In order to model best teaching practices, mentors must stay current on new and emerging teaching research. Ideally, all teachers should, but mentoring makes one feel truly invested and thus engaged. The act of returning to one’s roots of being a teacher who learns about the field is an engaging process. Mentees in quality teaching preparation programs are on the forefront of cutting edge research about the field, and mentors have a much greater exposure to the work in education that is coming out of universities.

Mentoring challenges one both personally and professionally, and thus leads to significant personal and professional growth. Being a reflective practitioner is challenging work. Dewey teaches, “We do not learn from experiences … we learn from reflecting on experiences.” In turn, the act of reflecting on our experiences leads to growth. In addition to modeling (or attempting to model) best practices, mentors need to be able to clearly unpack and explain every teaching move that they make. The act of looking at one’s self so closely, at understanding one’s own practice on the meta-level, requires one to look through lenses of both the personal and the professional.

In The Courage to Teach, Parker Palmer explains that we cannot separate the personal from the professional. “We teach who we are.” Mentoring means reflecting on one’s professional self and how it’s intricately woven into the fabric of one’s own self. If, according to Palmer, “Teaching holds a mirror to the soul,” then mentoring demands the magnitude of that mirror to be increased. That can feel daunting, to say the least, to a new mentor, and it can make even a master teacher feel uncomfortable in that she or he may feel put under a microscope. Mentoring, ideally, lead teachers to yearn to be put under microscopes!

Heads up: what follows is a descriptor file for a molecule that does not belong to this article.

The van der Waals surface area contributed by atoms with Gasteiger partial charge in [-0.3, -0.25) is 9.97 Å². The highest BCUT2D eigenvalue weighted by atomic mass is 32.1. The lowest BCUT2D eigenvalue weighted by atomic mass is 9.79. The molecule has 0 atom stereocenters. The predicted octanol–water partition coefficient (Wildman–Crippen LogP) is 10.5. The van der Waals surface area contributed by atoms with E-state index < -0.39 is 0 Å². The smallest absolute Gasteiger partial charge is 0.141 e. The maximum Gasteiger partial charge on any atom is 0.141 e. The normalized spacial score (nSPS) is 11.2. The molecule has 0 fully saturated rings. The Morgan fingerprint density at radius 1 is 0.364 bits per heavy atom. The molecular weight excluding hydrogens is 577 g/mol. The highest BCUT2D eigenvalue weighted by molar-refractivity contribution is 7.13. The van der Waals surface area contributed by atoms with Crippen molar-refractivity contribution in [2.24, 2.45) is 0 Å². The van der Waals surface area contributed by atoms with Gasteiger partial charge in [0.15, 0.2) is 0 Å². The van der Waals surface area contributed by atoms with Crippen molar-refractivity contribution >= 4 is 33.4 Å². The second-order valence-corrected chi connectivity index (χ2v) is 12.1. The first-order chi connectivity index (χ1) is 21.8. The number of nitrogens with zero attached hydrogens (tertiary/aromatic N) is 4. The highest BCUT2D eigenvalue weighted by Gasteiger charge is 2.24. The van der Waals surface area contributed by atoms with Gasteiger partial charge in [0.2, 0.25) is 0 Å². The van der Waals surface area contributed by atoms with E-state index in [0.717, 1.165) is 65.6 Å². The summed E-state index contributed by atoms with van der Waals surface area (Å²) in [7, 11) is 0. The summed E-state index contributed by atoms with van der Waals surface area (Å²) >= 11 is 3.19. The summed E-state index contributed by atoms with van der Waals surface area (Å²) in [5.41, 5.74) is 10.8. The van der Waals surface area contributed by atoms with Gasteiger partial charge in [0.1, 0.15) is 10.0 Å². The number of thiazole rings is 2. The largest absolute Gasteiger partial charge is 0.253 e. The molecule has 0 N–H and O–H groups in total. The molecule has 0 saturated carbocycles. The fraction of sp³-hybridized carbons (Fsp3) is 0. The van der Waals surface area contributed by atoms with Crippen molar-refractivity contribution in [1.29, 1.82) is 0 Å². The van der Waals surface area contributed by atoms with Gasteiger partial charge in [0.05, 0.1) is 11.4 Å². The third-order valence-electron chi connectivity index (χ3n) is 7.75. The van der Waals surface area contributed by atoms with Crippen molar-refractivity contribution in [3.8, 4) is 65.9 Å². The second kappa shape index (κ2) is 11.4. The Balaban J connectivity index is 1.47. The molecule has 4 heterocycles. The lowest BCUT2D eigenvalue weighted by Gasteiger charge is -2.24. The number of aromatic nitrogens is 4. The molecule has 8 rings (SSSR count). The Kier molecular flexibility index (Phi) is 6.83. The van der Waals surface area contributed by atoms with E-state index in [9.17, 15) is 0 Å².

Mentoring teaches an educator to be comfortable being closely observed and examined, not because master teachers are confident that every move they make is the right one, but because they are confident that teaching is one of the most complicated acts, that perfection is an impossibility, and therefore the more we can dissect, the more we can improve, which in turn will result in the improvement of learning that takes place in the classroom. The beautiful symbiosis here is that the challenges involved in and the growth gained from mentoring keep teachers teaching. The ways in which our mentors grow ultimately advance the quality of teaching and learning in our schools.